Social Media Fights COVID-19 Misinformation

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As the residents of Illinois and many other states are sheltering in place as requested by Governor Pritzker, many say their days seem to be filled with constant flipping from one social media app to another.

Whether it be Facebook, Twitter, Instagram, Youtube or Tik Tok, social media users can’t seem to escape the reality of today’s COVID-19-ridden social media feeds. Now, during what the World Health Organization (WHO) is calling an “infodemic” of misleading and faulty information, conspiracy theories and hateful rhetoric related to the the global pandemic, social media platforms are taking extra steps and precautions to make sure that their users are correctly informed about the novel coronavirus. 

Facebook, like most other top platforms, has dedicated resources to monitor and remove faulty information from the site. However, this has been proven to be difficult for the company due to their staff having to work remotely, lacking the software and other essential tools needed. For this reason, as well as the fact that there are millions of posts to sift through, the platform is now relying heavily on artificial intelligence systems to do the work for them.   

Outside of this, Facebook has also launched a coronavirus portal available to all users. This “information center,” located at the top of each user’s feed,  houses reliable and up-to-date information from trusted health sources such as the WHO and Center for Disease Control and Prevention (CDC). Facebook has also decided to remove all advertisements for items such as face masks, hand sanitizers and disinfecting wipes in order to avoid price gouging and the spread of panic. 

Twitter has similarly decided to take a stance against the spread of dangerous COVID-19 misinformation. By changing their definition of “harmful content,” Twitter has begun removing all content that counters advice and information provided by healthcare professionals and virologists. While doing this, Twitter has also decided to partner with the National Health Service (NHS) so users can access the most reliable information possible.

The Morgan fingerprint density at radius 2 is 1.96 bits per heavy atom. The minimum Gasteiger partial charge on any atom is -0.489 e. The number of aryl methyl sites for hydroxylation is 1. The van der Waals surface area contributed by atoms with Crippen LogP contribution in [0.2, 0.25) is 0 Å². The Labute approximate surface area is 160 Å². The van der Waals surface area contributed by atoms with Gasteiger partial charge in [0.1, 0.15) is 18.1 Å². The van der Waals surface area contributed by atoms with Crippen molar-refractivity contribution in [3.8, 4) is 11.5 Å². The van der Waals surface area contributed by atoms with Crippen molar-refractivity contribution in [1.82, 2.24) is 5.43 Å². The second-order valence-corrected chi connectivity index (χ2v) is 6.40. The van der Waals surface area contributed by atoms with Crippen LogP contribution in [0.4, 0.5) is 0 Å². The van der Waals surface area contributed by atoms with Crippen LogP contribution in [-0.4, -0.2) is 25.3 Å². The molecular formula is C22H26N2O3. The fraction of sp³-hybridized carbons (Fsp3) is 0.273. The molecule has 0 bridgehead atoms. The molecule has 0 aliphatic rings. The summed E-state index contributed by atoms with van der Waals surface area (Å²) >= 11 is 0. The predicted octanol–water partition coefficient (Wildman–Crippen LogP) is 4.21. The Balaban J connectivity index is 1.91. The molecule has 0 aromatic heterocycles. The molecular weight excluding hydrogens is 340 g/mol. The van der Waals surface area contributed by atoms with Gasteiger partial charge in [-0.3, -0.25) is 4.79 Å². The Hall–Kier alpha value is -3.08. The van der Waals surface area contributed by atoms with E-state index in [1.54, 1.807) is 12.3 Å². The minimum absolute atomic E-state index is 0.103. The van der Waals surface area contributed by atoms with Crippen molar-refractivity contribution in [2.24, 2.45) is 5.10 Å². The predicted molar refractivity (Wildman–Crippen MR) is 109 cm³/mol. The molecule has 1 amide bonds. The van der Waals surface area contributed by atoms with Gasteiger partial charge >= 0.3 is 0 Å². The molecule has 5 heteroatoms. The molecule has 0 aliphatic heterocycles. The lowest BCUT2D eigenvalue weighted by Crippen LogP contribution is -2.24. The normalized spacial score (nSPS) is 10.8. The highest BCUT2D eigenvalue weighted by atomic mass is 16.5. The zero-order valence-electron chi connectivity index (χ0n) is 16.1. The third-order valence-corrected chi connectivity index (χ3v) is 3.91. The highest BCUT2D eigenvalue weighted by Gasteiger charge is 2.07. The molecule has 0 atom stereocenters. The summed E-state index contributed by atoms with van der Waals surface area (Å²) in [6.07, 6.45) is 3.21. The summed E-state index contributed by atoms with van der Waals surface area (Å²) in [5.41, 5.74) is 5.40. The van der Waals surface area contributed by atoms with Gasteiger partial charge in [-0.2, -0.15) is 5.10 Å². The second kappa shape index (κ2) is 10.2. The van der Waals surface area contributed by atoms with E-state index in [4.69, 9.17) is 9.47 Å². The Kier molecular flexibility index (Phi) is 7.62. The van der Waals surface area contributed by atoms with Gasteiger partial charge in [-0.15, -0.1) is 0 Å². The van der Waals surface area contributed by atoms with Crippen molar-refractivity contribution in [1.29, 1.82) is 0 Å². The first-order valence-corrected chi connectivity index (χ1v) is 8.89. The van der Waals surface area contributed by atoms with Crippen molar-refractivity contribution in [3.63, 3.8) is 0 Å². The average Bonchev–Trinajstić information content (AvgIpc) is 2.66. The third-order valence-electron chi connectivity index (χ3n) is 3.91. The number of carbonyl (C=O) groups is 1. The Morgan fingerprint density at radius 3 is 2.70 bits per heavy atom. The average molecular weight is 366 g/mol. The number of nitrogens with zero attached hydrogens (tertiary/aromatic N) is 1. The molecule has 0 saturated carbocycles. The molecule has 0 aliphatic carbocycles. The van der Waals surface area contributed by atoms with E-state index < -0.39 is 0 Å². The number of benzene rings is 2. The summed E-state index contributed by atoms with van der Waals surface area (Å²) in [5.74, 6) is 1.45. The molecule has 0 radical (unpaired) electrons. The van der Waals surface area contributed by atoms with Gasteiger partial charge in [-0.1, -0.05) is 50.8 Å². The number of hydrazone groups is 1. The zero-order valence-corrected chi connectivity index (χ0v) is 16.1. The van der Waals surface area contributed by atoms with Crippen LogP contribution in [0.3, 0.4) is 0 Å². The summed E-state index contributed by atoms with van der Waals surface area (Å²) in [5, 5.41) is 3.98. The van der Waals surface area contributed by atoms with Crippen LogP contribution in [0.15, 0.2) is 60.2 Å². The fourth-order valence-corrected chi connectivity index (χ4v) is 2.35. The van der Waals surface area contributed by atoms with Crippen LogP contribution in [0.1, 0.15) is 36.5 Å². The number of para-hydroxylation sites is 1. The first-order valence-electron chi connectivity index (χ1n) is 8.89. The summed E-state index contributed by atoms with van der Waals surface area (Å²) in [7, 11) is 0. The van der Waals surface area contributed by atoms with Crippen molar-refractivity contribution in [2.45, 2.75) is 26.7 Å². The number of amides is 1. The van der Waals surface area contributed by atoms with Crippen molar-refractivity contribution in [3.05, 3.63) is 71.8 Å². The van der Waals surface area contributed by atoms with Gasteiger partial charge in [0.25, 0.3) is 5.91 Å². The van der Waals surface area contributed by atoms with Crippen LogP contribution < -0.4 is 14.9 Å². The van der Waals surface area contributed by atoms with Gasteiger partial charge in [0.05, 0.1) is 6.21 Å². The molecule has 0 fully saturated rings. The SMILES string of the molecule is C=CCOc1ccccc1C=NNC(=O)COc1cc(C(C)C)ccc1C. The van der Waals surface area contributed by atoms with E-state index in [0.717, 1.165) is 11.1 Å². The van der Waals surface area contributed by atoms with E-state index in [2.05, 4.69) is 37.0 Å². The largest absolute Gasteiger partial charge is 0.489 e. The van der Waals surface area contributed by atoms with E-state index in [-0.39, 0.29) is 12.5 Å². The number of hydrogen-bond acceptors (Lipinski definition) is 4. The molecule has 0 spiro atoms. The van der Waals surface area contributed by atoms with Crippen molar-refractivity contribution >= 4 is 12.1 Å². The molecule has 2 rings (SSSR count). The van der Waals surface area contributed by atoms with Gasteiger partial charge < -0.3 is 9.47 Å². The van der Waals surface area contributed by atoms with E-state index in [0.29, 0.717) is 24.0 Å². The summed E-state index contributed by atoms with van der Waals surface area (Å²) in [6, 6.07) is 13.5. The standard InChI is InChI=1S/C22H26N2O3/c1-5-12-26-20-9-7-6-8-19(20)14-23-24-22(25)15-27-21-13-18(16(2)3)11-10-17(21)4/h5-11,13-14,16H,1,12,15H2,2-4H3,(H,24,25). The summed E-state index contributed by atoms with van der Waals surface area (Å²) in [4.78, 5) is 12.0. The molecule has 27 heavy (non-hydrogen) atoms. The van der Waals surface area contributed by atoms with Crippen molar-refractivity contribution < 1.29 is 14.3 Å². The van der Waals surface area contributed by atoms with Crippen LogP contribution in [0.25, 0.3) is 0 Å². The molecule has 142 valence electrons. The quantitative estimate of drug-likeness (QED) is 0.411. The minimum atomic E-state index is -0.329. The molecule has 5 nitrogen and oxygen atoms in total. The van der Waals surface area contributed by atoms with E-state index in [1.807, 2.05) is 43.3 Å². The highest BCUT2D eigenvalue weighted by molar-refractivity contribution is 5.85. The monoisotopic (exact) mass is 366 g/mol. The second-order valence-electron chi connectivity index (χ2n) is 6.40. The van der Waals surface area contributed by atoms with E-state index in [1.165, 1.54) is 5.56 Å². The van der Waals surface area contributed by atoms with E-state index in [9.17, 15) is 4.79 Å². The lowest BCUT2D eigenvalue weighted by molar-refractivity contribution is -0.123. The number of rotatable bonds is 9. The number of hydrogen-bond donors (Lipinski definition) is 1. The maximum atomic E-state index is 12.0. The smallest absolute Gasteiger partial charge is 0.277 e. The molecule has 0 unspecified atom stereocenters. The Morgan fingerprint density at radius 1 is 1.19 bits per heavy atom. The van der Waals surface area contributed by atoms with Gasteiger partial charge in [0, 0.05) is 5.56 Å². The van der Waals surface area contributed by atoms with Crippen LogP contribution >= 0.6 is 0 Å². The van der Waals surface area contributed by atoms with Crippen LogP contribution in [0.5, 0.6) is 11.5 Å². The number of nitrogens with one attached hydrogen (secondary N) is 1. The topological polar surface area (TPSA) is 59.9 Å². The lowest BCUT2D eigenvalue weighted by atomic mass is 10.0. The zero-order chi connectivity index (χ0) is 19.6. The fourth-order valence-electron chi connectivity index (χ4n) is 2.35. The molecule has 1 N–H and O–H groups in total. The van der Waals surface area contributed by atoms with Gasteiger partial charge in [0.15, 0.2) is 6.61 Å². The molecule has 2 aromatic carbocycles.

Video sharing platform, TikTok, has even decided to partner up with the WHO in order to build reliable COVID-19 information for their young adolescent audience. As a part of the partnership, TikTok has published an informational page where users can find trustworthy information and tips related to the virus, written and published by the WHO. 

Officials from the organization have even created engaging videos and challenges such as the #SafeHandsChallenge, which demonstrates and encourages users to participate in safe hand washing. In order to prevent the spread of misinformation and panic, TikTok has also added a link to the WHO’s page on every TikTok related to the coronavirus. 

Other platforms like YouTube and Instagram are also following suit in taking steps similar to Facebook and Twitter by removing false information and boosting posts from accredited health organizations. 

Clearly, the COVID-19 pandemic has included more than just the spread of a dangerous respiratory virus. It has also included the spread of massive amounts of misleading and anxiety elevating information that had reached millions via social media. Thankfully, popular platforms are taking positive steps towards a more informative and safe social media space for all users.

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